Durbin Blasts For-profit Colleges

Any suggestion that Senate Democrats might ease up on their efforts to crack down on for-profit colleges in the new Congress should be laid to rest at this point.

Last week, aides to Senator Tom Harkin (D-Iowa) confirmed that his Committee on Health, Education, Labor and Pensions would hold the next in its high-profile series of hearings on the higher education companies on February 17, though they declined to clarify conflicting reports on whether the hearing would address the use of veterans’ education benefits at for-profit colleges or other issues.

And Tuesday, another leading Democrat, Senator Richard Durbin of Illinois, told a group of independent college presidents that he and his colleagues were in a fight to ensure that "we don’t end up with another subprime mortgage fiasco" which leaves "low-income students mortgaging their futures not on overpriced homes this time, but on worthless diplomas — with taxpayers on the hook again for any losses."

In his sharply worded speech at the annual meeting of the National Association of Independent Colleges and Universities, Durbin, the second-ranking Democrat in the Senate, showed no signs of backing away from the aggressive stance he took last summer in a critical letter about the use of military and veterans’ education benefits and at a forum he led on for-profit higher education in Chicago.

Durbin acknowledged that there are "many good for-profit schools and they serve a vital purpose," helping Americans move up the economic ladder. But "there are also a lot of bad for-profit schools" that leave students deeply in debt and without meaningful credentials, he said.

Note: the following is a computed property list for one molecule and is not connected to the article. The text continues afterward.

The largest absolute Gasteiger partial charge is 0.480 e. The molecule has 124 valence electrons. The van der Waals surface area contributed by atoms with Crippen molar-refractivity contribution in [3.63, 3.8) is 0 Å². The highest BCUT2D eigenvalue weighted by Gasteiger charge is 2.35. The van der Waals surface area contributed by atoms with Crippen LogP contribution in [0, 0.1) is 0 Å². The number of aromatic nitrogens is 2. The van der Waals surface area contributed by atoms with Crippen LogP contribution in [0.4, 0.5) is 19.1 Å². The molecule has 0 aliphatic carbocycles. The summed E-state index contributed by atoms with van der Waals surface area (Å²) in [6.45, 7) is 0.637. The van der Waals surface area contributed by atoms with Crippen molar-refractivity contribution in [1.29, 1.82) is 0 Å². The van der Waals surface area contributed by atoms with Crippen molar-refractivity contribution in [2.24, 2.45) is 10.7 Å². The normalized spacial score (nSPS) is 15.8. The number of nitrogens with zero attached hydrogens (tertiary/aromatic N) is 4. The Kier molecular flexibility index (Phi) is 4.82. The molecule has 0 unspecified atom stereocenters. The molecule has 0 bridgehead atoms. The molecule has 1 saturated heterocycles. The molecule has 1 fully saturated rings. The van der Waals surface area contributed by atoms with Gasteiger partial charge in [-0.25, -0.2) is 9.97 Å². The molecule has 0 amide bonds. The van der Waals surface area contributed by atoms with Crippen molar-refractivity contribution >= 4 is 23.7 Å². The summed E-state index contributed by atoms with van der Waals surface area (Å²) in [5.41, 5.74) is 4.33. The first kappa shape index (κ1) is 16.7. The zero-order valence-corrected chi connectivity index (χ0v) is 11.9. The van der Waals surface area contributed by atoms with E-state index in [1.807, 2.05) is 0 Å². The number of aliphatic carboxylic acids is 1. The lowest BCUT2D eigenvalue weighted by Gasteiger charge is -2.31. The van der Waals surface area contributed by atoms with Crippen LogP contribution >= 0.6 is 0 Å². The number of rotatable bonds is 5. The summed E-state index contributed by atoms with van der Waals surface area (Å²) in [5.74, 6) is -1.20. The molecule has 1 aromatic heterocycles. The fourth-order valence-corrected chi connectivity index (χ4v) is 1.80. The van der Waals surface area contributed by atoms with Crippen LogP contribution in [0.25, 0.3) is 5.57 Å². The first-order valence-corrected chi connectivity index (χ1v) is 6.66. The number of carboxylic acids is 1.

Some of his toughest words came when he went off script, recalling the story of a constituent who had testified at his Chicago forum about having accumulated nearly $90,000 in educational debt only to find that police forces and other potential employers declined to recognize the legitimacy of her degree from a for-profit institution.

Durbin said that not long after, he passed a campus of the institution in question, Westwood College, on his way to O’Hare Airport. "I thought, that’s the place that fleeced her out of this money," he said. "People must think this is a real college; in my mind it’s a travesty."

A Westwood spokeswoman, Kristina Yarrington, said via e-mail that the company had provided information to Durbin showing that the student in question had paid far less in tuition to the college than she claims to have accumulated in debt, that "we showed Durbin how career services worked with this student to help her find work and that many of our criminal justice graduates are working at Chicago-area and Illinois law enforcement agencies."

Durbin, knowing his audience, sought to tap into the anger among officials at many nonprofit institutions about the ever-increasing proportions of federal financial aid that are flowing to commercial colleges.

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